How to Tune an Exadata

Q: How do you tune Exadata?
A: Look for long running queries that are not using Smart Scans and then fix them so they do.


We’ve worked on a bunch of Proof of Concepts (POC’s) for customers over the last year or so. These usually involve loading a few terabytes of data and running a bunch queries or some other workload on the data. Generally speaking, anything we have thrown at Exadata has blown the doors off of the platforms that the applications were previously running on. But occasionally we run into a situation where the speed up is just not what we’ve come to expect. Generally speaking it’s because we’ve done something that has kept Exadata from doing what it does best – Smart Scans. While my lead in is obviously a tongue in cheek over simplification, it is basically true. Unfortunately, it’s not as easy as it sounds to determine whether a statement has been offloaded, because our main tool for looking at how a statement was executed (the execution plan) doesn’t tell us whether a Smart Scan was used or not. So in this post, my intent is to give you a couple of options for determining whether Smart Scans are happening or not. Here’s a quick example showing a basic execution plan:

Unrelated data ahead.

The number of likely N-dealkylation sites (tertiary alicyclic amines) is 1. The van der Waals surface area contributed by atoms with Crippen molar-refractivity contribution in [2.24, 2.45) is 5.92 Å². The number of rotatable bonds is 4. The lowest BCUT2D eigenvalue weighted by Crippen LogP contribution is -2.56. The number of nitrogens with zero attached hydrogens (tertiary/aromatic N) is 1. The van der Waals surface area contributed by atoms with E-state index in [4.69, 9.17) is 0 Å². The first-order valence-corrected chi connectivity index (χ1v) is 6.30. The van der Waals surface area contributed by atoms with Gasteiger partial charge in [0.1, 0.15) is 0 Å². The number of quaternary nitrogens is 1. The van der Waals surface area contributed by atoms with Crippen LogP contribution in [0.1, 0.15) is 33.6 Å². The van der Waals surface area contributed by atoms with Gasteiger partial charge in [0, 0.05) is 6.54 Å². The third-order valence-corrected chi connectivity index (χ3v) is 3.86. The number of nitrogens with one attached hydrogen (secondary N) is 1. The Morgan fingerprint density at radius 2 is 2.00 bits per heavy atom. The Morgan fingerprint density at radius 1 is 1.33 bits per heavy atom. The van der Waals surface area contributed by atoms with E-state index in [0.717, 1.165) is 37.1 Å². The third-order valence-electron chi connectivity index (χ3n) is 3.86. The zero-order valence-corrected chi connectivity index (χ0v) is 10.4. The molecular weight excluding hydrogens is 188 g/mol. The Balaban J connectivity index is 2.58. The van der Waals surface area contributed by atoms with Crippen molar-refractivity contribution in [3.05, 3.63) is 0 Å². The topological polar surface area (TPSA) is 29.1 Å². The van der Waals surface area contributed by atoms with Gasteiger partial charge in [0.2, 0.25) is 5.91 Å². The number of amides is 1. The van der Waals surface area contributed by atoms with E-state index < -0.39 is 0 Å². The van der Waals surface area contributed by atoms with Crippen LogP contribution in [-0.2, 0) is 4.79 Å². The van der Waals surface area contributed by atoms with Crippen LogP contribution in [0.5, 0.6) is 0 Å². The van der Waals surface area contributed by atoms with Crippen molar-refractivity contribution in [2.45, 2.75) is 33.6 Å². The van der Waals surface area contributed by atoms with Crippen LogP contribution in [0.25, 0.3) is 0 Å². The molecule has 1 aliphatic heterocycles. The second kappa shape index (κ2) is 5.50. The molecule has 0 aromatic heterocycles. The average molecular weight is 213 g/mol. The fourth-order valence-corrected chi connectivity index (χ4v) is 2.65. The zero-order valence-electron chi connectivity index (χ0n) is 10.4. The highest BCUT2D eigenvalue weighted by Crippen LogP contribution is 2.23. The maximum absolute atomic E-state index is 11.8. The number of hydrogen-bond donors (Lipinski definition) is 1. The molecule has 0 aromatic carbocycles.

Connected to:
Oracle Database 11g Enterprise Edition Release 11.2.0.2.0 - 64bit Production
With the Partitioning, Real Application Clusters, Automatic Storage Management, OLAP,
Data Mining and Real Application Testing options


INSTANCE_NAME    STARTUP_TIME      CURRENT_TIME         DAYS    SECONDS
---------------- ----------------- ----------------- ------- ----------
SANDBOX1         24-MAR-2011 16:19 25-MAR-2011 22:57    1.28     110283

SYS@SANDBOX> 
SYS@SANDBOX> set timing on
SYS@SANDBOX> @avgskew3
SYS@SANDBOX> select avg(pk_col) from kso.skew3
  2  where col1 > 0
  3  /

AVG(PK_COL)
-----------
 16093750.2

Elapsed: 00:00:34.80
SYS@SANDBOX> select sql_id, sql_text from v$sql